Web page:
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Wind energy => Wind energy generators => Topic started by: joegatt on May 04, 2006, 05:22:15 PM

Title: Alternator using recycled hard-disk magnets
Post by: joegatt on May 04, 2006, 05:22:15 PM
Here's an alternator I rigged using recycled hard-disk magnets. 21SWG wire may be a little too thick for magnets of this size. 24SWG wire seems more appropriate.  The coil size limits the proximity of the two rotors and hence also the magnetic field strength.

The voltage pulses have a 2Volt peak and cannot be easily rectified. The output power is presently 0.25 Watts but this can be improved with a sturdier construction allowing the magnets to be nearer to the coils.

To increase the power, one can use bigger magnets. (Or use superconducting wire, yeah!, and bring the magnets closer.)
One can always add more magnets and more coils, but when adding coils in series, the coil impedance also adds up.
So there you have it ... you would need bigger magnets to get more power.  And rare earth magnets don't come cheap.
I wouldn't like to have a wind turbine that spends its working life just trying to pay for itself. But if you can get big matching magnets from scrap ... then go for it!

Regards
Joseph
Title: Re: Alternator using recycled hard-disk magnets
Post by: joegatt on May 04, 2006, 05:26:56 PM
Here's a clip showing some more detail of this setup
Title: Re: Alternator using recycled hard-disk magnets
Post by: joegatt on May 04, 2006, 05:28:18 PM
And here's a power test using a small incandescent lamp.
Title: Re: Alternator using recycled hard-disk magnets
Post by: gyulasun on May 04, 2006, 08:00:49 PM
Hi Joseph,

Nice setup, thanks for showing it. I would like to know if you placed magnets under the coils too (not only above them) ?
I cannot see clearly the bottom part of your setup, this is why I ask. (If you did place magnets under the coils, then do the upper and lower magnets facing each other and the coils are between them?)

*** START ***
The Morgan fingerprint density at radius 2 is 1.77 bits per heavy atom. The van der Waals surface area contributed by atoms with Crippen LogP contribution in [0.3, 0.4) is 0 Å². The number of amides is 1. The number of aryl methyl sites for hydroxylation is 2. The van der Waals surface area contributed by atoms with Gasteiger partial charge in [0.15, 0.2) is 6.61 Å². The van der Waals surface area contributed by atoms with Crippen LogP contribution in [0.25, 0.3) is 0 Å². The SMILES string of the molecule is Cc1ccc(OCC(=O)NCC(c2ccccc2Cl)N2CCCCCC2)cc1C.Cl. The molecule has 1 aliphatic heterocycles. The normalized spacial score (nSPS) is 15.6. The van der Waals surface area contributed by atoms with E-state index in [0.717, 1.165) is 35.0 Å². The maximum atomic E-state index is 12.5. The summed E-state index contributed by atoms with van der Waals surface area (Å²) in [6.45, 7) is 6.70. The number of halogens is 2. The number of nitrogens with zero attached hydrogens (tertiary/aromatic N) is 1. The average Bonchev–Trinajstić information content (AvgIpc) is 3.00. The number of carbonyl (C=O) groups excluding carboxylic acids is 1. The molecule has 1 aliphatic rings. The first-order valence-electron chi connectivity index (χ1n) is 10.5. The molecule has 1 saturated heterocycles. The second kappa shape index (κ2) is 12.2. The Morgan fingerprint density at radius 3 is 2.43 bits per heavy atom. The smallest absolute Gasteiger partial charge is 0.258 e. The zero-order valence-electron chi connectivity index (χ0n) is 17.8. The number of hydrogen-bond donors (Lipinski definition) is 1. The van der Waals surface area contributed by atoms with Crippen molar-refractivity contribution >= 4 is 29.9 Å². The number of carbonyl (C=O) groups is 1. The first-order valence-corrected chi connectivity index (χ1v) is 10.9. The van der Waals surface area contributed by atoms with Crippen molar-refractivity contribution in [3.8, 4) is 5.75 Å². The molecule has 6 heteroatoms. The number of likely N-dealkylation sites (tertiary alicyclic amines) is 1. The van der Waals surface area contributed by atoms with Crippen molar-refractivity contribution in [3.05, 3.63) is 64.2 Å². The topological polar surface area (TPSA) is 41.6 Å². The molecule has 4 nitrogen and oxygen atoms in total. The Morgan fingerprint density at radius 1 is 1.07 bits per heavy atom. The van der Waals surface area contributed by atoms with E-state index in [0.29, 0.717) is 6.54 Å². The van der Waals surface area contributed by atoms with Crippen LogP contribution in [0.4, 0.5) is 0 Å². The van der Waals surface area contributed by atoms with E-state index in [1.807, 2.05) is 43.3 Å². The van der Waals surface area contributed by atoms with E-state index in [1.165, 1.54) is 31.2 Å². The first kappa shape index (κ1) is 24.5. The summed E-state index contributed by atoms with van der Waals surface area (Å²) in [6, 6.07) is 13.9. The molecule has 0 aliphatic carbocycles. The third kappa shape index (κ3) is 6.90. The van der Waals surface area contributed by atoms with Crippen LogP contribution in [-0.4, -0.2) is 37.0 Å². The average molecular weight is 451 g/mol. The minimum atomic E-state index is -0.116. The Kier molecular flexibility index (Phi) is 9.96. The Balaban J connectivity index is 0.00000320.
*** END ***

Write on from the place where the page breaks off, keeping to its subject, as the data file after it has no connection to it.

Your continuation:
Also would like to know the pole arrangements of your magnets, how you placed them.
Title: Re: Alternator using recycled hard-disk magnets
Post by: joegatt on May 07, 2006, 02:27:44 PM
Yes, Gyulasun.

Using two acrylic discs, I placed magnets both above and below the coils to try to maximize magnetic field strength. There should be a South pole opposite each North pole and vise-versa to hopefully link the flux into a straight line crossing the coil conductor at right angles.

The hard-disk magnets have two poles on the same face. In theory they can be laid out in a complete circle of alternating north and south poles. However, my decision to recycle also the backing steel plates, (instead of using a complete steel disc,) meant that there would be gaps in this rotor.

Morover, these magnet pairs can be left-handed or right-handed ie. approaching them from a particular angle, you meet the North first with some, and South first with the others. To cater for this, I laid the magnets out in alternating right-handed and left-handed pairs going round the rotor. Then the eight original coils, which were wound together in series, had to be laid out in an alternating clockwise and anticlockwise sequence, so that the voltage pulses would add up.(See diagram attached)

Finally, in order to try and raise the power output a bit more, I winded an extra set of eight coils and installed them in the gaps between the other coils. I connected this set of coils in series with the orignial set. It was a gamble. Only one of these two sets of coils would be truly active at an instant. And now the overall coil impedance will be double. However as the frequency of the pulses was now effectively doubled the power output showed a marked increase.

Regards
Joseph
Title: Re: Alternator using recycled hard-disk magnets
Post by: gyulasun on May 07, 2006, 05:40:49 PM
Hi Joseph,

Thanks for your answer.  This poses a couple of questions if you don't mind... :)

Why the backing steel plate is needed? I mean any one magnet is magnetized through its longest length OR through its thickness?
Because if they magnetized through their length, then the steel plates short-circuit the poles don't they?